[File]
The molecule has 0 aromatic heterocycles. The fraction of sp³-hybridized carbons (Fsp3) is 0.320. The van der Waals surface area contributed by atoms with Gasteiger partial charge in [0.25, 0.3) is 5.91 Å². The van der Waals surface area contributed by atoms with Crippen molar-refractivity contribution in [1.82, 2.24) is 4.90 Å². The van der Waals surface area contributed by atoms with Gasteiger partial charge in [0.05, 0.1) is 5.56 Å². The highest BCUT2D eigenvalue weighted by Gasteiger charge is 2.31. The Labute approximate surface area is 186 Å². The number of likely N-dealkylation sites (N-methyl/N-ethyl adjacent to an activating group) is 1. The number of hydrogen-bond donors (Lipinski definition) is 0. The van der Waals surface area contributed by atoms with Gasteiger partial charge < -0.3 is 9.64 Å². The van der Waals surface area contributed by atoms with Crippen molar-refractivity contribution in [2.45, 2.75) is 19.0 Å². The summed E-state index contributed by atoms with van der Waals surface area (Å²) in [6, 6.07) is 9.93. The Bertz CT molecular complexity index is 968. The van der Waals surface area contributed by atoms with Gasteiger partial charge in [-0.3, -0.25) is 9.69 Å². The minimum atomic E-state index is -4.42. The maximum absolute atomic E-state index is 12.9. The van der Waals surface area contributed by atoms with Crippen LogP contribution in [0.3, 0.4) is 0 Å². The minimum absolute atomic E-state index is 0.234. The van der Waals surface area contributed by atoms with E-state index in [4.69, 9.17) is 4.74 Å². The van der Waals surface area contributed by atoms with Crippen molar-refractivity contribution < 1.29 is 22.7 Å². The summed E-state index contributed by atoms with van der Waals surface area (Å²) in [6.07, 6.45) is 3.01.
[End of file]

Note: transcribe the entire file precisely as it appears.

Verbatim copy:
The molecule has 0 aromatic heterocycles. The fraction of sp³-hybridized carbons (Fsp3) is 0.320. The van der Waals surface area contributed by atoms with Gasteiger partial charge in [0.25, 0.3) is 5.91 Å². The van der Waals surface area contributed by atoms with Crippen molar-refractivity contribution in [1.82, 2.24) is 4.90 Å². The van der Waals surface area contributed by atoms with Gasteiger partial charge in [0.05, 0.1) is 5.56 Å². The highest BCUT2D eigenvalue weighted by Gasteiger charge is 2.31. The Labute approximate surface area is 186 Å². The number of likely N-dealkylation sites (N-methyl/N-ethyl adjacent to an activating group) is 1. The number of hydrogen-bond donors (Lipinski definition) is 0. The van der Waals surface area contributed by atoms with Gasteiger partial charge < -0.3 is 9.64 Å². The van der Waals surface area contributed by atoms with Crippen molar-refractivity contribution in [2.45, 2.75) is 19.0 Å². The summed E-state index contributed by atoms with van der Waals surface area (Å²) in [6, 6.07) is 9.93. The Bertz CT molecular complexity index is 968. The van der Waals surface area contributed by atoms with Gasteiger partial charge in [-0.3, -0.25) is 9.69 Å². The minimum atomic E-state index is -4.42. The maximum absolute atomic E-state index is 12.9. The van der Waals surface area contributed by atoms with Crippen LogP contribution in [0.3, 0.4) is 0 Å². The minimum absolute atomic E-state index is 0.234. The van der Waals surface area contributed by atoms with E-state index in [4.69, 9.17) is 4.74 Å². The van der Waals surface area contributed by atoms with Crippen molar-refractivity contribution < 1.29 is 22.7 Å². The summed E-state index contributed by atoms with van der Waals surface area (Å²) in [6.07, 6.45) is 3.01.